• No deaths or serious adverse events were reported from Day 1 through the last study visit at Week 48 (long-term follow-up visits occurred at 12, 24, and 48 weeks)
  • All adverse events were considered mild or moderate in severity, and headache was the most frequently reported adverse event (6/87 patients, 7%)
  • One patient treated with GS-5816 150 mg was withdrawn on the first day of treatment because of mild nausea
  • There was no trend in adverse events relative to GS-5816 dose
  • There were no clinical relevant changes in clinical laboratory values, vital signs, physical examinations or ECGs

Administration of three consecutive daily doses of GS-5816 at all evaluated doses (5–150 mg) resulted in rapid reductions in HCV RNA at all doses across all HCV genotypes evaluated. There were no meaningful changes in HCV RNA in any of the placebo-treated patients. All patients had HCV RNA return to baseline levels during the follow-up period.

  • Dose ranging was performed in genotype 1a and genotype 3 HCV-infected patients to identify a potential dose–response to GS-5816
    • Initial viral decline was similar across all dose groups in both genotypes
    • Genotype 1a patients administered GS-5816 5 mg for 3 days had an earlier viral rebound after treatment than patients receiving higher doses of GS-5816
  • Pretreatment NS5A resistance-associated polymorphisms were detected in 31% (22/70) of patients. Genotype 1 and 3 HCV-infected patients without pretreatment NS5A resistance-associated polymorphisms had greater declines in HCV RNA than patients with resistance-associated polymorphisms.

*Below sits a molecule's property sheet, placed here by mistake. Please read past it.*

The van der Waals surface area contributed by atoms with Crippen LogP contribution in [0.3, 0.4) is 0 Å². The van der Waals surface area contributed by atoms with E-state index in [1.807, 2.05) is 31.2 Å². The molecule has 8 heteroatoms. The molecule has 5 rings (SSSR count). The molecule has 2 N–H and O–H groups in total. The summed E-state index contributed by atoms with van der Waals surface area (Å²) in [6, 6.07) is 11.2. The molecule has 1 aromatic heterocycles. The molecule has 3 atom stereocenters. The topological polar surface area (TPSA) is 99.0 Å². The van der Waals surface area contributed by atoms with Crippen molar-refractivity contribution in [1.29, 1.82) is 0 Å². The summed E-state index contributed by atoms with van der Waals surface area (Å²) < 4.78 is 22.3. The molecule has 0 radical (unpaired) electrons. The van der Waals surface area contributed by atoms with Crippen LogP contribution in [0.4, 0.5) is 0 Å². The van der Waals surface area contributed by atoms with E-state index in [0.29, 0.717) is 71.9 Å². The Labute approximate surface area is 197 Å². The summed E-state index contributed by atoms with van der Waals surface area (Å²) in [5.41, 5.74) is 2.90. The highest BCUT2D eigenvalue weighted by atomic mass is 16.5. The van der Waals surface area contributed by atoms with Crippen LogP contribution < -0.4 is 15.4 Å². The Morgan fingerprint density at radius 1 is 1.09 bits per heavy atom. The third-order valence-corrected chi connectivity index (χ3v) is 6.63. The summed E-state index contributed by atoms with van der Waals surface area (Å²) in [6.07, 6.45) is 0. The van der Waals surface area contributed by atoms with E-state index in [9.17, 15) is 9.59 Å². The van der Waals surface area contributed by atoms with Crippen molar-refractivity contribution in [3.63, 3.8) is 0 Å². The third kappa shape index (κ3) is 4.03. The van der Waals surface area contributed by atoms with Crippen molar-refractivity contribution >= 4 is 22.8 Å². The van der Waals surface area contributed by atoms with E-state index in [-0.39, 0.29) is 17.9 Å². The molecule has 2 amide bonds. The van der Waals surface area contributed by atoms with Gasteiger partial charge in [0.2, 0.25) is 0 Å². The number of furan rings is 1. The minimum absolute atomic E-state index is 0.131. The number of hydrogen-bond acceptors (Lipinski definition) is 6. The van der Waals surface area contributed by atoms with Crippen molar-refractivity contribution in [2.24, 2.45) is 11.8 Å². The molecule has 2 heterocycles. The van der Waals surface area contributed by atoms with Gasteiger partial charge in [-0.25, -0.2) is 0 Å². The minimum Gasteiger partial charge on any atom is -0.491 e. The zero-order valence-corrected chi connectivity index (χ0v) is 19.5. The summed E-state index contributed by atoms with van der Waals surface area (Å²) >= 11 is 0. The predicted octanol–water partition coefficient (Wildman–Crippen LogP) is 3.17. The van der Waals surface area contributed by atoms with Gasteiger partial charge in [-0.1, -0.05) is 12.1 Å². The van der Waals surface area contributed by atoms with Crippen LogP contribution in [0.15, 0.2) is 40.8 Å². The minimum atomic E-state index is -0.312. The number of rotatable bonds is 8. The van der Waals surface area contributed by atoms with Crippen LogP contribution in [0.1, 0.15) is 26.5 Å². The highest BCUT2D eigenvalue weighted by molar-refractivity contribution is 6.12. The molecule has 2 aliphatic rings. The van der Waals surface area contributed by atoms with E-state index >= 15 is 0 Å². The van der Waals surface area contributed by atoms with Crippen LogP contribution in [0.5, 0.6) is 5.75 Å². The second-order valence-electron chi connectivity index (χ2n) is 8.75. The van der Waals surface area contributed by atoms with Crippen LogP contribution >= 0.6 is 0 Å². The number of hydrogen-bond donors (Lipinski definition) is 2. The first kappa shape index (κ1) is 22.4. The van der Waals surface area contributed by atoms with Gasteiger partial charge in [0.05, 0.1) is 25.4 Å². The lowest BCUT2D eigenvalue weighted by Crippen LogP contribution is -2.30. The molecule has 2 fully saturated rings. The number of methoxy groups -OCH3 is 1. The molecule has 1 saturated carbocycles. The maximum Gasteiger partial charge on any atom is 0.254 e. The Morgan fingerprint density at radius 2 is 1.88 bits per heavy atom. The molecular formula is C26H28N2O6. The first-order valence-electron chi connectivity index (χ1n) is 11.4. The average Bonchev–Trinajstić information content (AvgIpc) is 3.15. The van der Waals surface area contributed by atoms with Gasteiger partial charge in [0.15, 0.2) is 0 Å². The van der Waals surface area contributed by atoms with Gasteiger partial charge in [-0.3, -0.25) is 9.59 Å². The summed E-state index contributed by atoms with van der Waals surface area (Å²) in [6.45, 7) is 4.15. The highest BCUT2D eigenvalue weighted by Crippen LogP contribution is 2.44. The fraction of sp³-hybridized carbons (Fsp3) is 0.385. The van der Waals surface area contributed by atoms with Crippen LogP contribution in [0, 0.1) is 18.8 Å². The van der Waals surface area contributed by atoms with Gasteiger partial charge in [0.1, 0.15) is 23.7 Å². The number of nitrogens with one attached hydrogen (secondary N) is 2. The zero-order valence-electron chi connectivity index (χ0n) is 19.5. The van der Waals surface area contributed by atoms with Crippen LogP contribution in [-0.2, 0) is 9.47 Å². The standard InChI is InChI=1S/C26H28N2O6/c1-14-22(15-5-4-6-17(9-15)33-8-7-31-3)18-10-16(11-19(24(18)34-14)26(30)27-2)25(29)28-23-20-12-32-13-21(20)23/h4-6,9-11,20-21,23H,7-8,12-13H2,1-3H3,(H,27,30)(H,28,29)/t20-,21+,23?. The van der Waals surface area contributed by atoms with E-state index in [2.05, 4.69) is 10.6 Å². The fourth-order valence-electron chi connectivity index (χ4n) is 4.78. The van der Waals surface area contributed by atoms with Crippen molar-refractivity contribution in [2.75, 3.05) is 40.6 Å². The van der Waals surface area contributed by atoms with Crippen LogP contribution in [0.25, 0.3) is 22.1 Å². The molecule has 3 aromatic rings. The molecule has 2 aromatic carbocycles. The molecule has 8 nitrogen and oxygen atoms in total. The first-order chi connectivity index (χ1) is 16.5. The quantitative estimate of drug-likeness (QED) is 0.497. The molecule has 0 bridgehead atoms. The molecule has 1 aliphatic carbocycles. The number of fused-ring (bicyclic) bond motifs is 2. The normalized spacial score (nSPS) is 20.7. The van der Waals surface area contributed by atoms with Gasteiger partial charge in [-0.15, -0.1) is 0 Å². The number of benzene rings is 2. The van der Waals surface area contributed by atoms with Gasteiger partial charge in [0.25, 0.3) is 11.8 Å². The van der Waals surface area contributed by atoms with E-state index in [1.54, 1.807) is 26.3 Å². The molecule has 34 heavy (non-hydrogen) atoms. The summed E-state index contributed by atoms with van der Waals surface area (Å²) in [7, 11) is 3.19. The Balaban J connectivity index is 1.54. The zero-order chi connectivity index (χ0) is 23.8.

GS-5816 was rapidly absorbed with pharmacokinetics similar to those seen in healthy volunteers and confirmed that GS- 5816 is suitable for once-daily dosing in patients with HCV infection. The pangenotypic activity demonstrated by GS-5816 in patient with genotype 1a, 1b, 2, 3 and 4 HCV infection contrasts with other NS5A inhibitors in clinical development that have been shown to lack antiviral activity against some viral genotypes. The study authors conclude the following: “Regimens containing an NS5A inhibitor have demonstrated excellent tolerability and high antiviral efficacy in Phase 3 studies and represent a major advance in the treatment of genotype 1 HCV infection. However, genotype 2–6 HCV infection is responsible for >50% of HCV infections globally and represents the majority of infections in some regions with the highest disease prevalence such as Pakistan, India, Egypt and Russia. The availability of a safe, highly effective, pangenotypic regimen for the treatment of HCV infection would have a major impact on global disease prevalence as it would be suitable for treatment of all infected persons regardless of genotype. In addition, pangenotypic regimens offer the additional advantage of obviating the need for HCV genotyping, the cost of which can be a barrier to treatment in resource limited settings. GS-5816 has demonstrated additive or synergistic activity when evaluated in vitro in combination with other DAAs including sofosbuvir. The safety and the potent pangenotypic activity observed in this study support further development of GS-5816 in combination with sofosbuvir to achieve the objective of a safe and highly effective, pangenotypic treatment for HCV infection.”